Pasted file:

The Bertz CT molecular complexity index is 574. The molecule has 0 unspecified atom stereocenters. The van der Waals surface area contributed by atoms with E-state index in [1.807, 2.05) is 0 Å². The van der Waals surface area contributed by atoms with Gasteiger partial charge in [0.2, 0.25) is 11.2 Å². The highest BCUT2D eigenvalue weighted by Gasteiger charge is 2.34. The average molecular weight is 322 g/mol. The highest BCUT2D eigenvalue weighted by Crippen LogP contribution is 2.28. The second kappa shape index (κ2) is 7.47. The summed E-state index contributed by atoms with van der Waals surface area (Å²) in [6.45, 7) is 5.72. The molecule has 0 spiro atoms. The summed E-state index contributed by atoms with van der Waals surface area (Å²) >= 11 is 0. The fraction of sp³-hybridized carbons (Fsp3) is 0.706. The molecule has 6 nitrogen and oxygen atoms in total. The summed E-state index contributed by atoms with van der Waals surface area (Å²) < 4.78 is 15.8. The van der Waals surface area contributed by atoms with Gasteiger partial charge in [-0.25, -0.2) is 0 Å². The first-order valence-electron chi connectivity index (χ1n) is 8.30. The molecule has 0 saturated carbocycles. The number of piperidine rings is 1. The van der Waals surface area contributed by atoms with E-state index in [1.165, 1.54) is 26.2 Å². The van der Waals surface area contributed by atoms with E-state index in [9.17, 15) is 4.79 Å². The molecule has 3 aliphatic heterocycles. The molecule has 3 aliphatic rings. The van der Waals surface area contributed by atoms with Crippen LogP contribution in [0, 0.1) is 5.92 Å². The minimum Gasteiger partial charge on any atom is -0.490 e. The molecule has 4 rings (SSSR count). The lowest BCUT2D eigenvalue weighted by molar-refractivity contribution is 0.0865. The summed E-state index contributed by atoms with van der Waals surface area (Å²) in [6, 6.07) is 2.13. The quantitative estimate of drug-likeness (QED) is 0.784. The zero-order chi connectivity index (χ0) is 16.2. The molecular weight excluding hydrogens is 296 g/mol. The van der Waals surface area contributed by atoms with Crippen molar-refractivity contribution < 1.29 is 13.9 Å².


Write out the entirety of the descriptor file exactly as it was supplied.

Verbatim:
The Bertz CT molecular complexity index is 574. The molecule has 0 unspecified atom stereocenters. The van der Waals surface area contributed by atoms with E-state index in [1.807, 2.05) is 0 Å². The van der Waals surface area contributed by atoms with Gasteiger partial charge in [0.2, 0.25) is 11.2 Å². The highest BCUT2D eigenvalue weighted by Gasteiger charge is 2.34. The average molecular weight is 322 g/mol. The highest BCUT2D eigenvalue weighted by Crippen LogP contribution is 2.28. The second kappa shape index (κ2) is 7.47. The summed E-state index contributed by atoms with van der Waals surface area (Å²) in [6.45, 7) is 5.72. The molecule has 0 spiro atoms. The summed E-state index contributed by atoms with van der Waals surface area (Å²) >= 11 is 0. The fraction of sp³-hybridized carbons (Fsp3) is 0.706. The molecule has 6 nitrogen and oxygen atoms in total. The summed E-state index contributed by atoms with van der Waals surface area (Å²) < 4.78 is 15.8. The van der Waals surface area contributed by atoms with Gasteiger partial charge in [-0.25, -0.2) is 0 Å². The first-order valence-electron chi connectivity index (χ1n) is 8.30. The molecule has 0 saturated carbocycles. The number of piperidine rings is 1. The van der Waals surface area contributed by atoms with E-state index in [1.165, 1.54) is 26.2 Å². The van der Waals surface area contributed by atoms with E-state index in [9.17, 15) is 4.79 Å². The molecule has 3 aliphatic heterocycles. The molecule has 3 aliphatic rings. The van der Waals surface area contributed by atoms with Crippen LogP contribution in [0, 0.1) is 5.92 Å². The minimum Gasteiger partial charge on any atom is -0.490 e. The molecule has 4 rings (SSSR count). The lowest BCUT2D eigenvalue weighted by molar-refractivity contribution is 0.0865. The summed E-state index contributed by atoms with van der Waals surface area (Å²) in [6, 6.07) is 2.13. The quantitative estimate of drug-likeness (QED) is 0.784. The zero-order chi connectivity index (χ0) is 16.2. The molecular weight excluding hydrogens is 296 g/mol. The van der Waals surface area contributed by atoms with Crippen molar-refractivity contribution < 1.29 is 13.9 Å².